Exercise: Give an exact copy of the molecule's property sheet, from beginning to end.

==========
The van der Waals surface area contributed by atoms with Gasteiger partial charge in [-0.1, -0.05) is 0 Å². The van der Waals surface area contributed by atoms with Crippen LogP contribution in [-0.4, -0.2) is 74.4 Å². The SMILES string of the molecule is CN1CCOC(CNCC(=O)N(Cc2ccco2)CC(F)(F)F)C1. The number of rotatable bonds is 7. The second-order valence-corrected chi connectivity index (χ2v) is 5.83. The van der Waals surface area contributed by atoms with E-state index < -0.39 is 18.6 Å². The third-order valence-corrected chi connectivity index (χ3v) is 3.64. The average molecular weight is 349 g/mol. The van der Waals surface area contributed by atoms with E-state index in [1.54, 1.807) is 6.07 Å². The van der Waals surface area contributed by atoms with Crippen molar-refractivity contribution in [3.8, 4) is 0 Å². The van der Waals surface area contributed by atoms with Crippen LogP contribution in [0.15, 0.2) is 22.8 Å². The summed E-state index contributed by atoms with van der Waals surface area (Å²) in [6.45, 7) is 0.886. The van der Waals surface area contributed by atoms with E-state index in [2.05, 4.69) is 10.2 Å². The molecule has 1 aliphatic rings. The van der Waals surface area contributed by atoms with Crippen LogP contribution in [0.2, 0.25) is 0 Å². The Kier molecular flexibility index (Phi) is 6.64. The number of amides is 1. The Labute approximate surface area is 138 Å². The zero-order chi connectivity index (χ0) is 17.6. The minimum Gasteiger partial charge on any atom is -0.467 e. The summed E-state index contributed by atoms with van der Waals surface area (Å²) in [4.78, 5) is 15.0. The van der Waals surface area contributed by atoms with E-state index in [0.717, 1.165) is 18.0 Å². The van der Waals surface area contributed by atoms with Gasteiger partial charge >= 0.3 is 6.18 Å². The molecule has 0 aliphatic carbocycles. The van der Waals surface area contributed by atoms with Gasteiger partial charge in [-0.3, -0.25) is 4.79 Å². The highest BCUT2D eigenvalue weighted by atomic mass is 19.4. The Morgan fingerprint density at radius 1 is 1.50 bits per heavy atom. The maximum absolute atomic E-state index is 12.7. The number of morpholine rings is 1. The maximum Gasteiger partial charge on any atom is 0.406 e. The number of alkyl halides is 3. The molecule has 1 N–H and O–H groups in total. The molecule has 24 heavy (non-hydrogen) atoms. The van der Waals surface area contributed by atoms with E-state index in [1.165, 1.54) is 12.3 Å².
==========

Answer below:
The van der Waals surface area contributed by atoms with Gasteiger partial charge in [-0.1, -0.05) is 0 Å². The van der Waals surface area contributed by atoms with Crippen LogP contribution in [-0.4, -0.2) is 74.4 Å². The SMILES string of the molecule is CN1CCOC(CNCC(=O)N(Cc2ccco2)CC(F)(F)F)C1. The number of rotatable bonds is 7. The second-order valence-corrected chi connectivity index (χ2v) is 5.83. The van der Waals surface area contributed by atoms with E-state index < -0.39 is 18.6 Å². The third-order valence-corrected chi connectivity index (χ3v) is 3.64. The average molecular weight is 349 g/mol. The van der Waals surface area contributed by atoms with E-state index in [1.54, 1.807) is 6.07 Å². The van der Waals surface area contributed by atoms with Crippen molar-refractivity contribution in [3.8, 4) is 0 Å². The van der Waals surface area contributed by atoms with Crippen LogP contribution in [0.15, 0.2) is 22.8 Å². The summed E-state index contributed by atoms with van der Waals surface area (Å²) in [6.45, 7) is 0.886. The van der Waals surface area contributed by atoms with E-state index in [2.05, 4.69) is 10.2 Å². The molecule has 1 aliphatic rings. The van der Waals surface area contributed by atoms with Crippen LogP contribution in [0.2, 0.25) is 0 Å². The Kier molecular flexibility index (Phi) is 6.64. The number of amides is 1. The Labute approximate surface area is 138 Å². The zero-order chi connectivity index (χ0) is 17.6. The minimum Gasteiger partial charge on any atom is -0.467 e. The summed E-state index contributed by atoms with van der Waals surface area (Å²) in [4.78, 5) is 15.0. The van der Waals surface area contributed by atoms with E-state index in [0.717, 1.165) is 18.0 Å². The van der Waals surface area contributed by atoms with Gasteiger partial charge >= 0.3 is 6.18 Å². The molecule has 0 aliphatic carbocycles. The van der Waals surface area contributed by atoms with Gasteiger partial charge in [-0.3, -0.25) is 4.79 Å². The highest BCUT2D eigenvalue weighted by atomic mass is 19.4. The Morgan fingerprint density at radius 1 is 1.50 bits per heavy atom. The maximum absolute atomic E-state index is 12.7. The number of morpholine rings is 1. The maximum Gasteiger partial charge on any atom is 0.406 e. The number of alkyl halides is 3. The molecule has 1 N–H and O–H groups in total. The molecule has 24 heavy (non-hydrogen) atoms. The van der Waals surface area contributed by atoms with E-state index in [1.165, 1.54) is 12.3 Å².